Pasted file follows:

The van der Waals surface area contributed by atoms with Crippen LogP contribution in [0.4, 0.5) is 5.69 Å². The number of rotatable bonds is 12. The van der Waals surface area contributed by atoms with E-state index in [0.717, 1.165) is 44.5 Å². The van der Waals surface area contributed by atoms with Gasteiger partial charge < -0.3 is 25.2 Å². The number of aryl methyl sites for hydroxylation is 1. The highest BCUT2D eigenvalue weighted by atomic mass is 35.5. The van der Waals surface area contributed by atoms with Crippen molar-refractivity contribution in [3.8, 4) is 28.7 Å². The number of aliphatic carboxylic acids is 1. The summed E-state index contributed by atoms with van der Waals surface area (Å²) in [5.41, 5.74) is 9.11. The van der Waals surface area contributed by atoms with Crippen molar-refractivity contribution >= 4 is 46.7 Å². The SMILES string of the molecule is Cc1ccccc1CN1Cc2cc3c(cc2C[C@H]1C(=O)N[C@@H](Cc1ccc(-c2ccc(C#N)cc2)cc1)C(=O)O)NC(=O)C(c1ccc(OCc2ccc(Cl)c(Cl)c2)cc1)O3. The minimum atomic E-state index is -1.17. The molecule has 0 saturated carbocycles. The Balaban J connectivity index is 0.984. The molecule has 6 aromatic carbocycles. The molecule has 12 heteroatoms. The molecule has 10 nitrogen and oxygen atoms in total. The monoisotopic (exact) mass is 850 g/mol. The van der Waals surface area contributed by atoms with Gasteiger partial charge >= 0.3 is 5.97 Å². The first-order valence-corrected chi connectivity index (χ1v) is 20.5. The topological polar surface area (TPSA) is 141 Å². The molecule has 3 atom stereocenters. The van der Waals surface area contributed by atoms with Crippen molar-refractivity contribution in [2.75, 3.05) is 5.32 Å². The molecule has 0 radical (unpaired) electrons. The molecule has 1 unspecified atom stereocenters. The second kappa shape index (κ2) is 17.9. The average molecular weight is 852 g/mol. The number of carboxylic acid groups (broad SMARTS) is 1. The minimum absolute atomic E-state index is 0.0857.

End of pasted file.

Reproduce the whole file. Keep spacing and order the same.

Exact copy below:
The van der Waals surface area contributed by atoms with Crippen LogP contribution in [0.4, 0.5) is 5.69 Å². The number of rotatable bonds is 12. The van der Waals surface area contributed by atoms with E-state index in [0.717, 1.165) is 44.5 Å². The van der Waals surface area contributed by atoms with Gasteiger partial charge < -0.3 is 25.2 Å². The number of aryl methyl sites for hydroxylation is 1. The highest BCUT2D eigenvalue weighted by atomic mass is 35.5. The van der Waals surface area contributed by atoms with Crippen molar-refractivity contribution in [3.8, 4) is 28.7 Å². The number of aliphatic carboxylic acids is 1. The summed E-state index contributed by atoms with van der Waals surface area (Å²) in [5.41, 5.74) is 9.11. The van der Waals surface area contributed by atoms with Crippen molar-refractivity contribution >= 4 is 46.7 Å². The SMILES string of the molecule is Cc1ccccc1CN1Cc2cc3c(cc2C[C@H]1C(=O)N[C@@H](Cc1ccc(-c2ccc(C#N)cc2)cc1)C(=O)O)NC(=O)C(c1ccc(OCc2ccc(Cl)c(Cl)c2)cc1)O3. The minimum atomic E-state index is -1.17. The molecule has 0 saturated carbocycles. The Balaban J connectivity index is 0.984. The molecule has 6 aromatic carbocycles. The molecule has 12 heteroatoms. The molecule has 10 nitrogen and oxygen atoms in total. The monoisotopic (exact) mass is 850 g/mol. The van der Waals surface area contributed by atoms with Gasteiger partial charge >= 0.3 is 5.97 Å². The first-order valence-corrected chi connectivity index (χ1v) is 20.5. The topological polar surface area (TPSA) is 141 Å². The molecule has 3 atom stereocenters. The van der Waals surface area contributed by atoms with Crippen molar-refractivity contribution in [2.75, 3.05) is 5.32 Å². The molecule has 0 radical (unpaired) electrons. The molecule has 1 unspecified atom stereocenters. The second kappa shape index (κ2) is 17.9. The average molecular weight is 852 g/mol. The number of carboxylic acid groups (broad SMARTS) is 1. The minimum absolute atomic E-state index is 0.0857.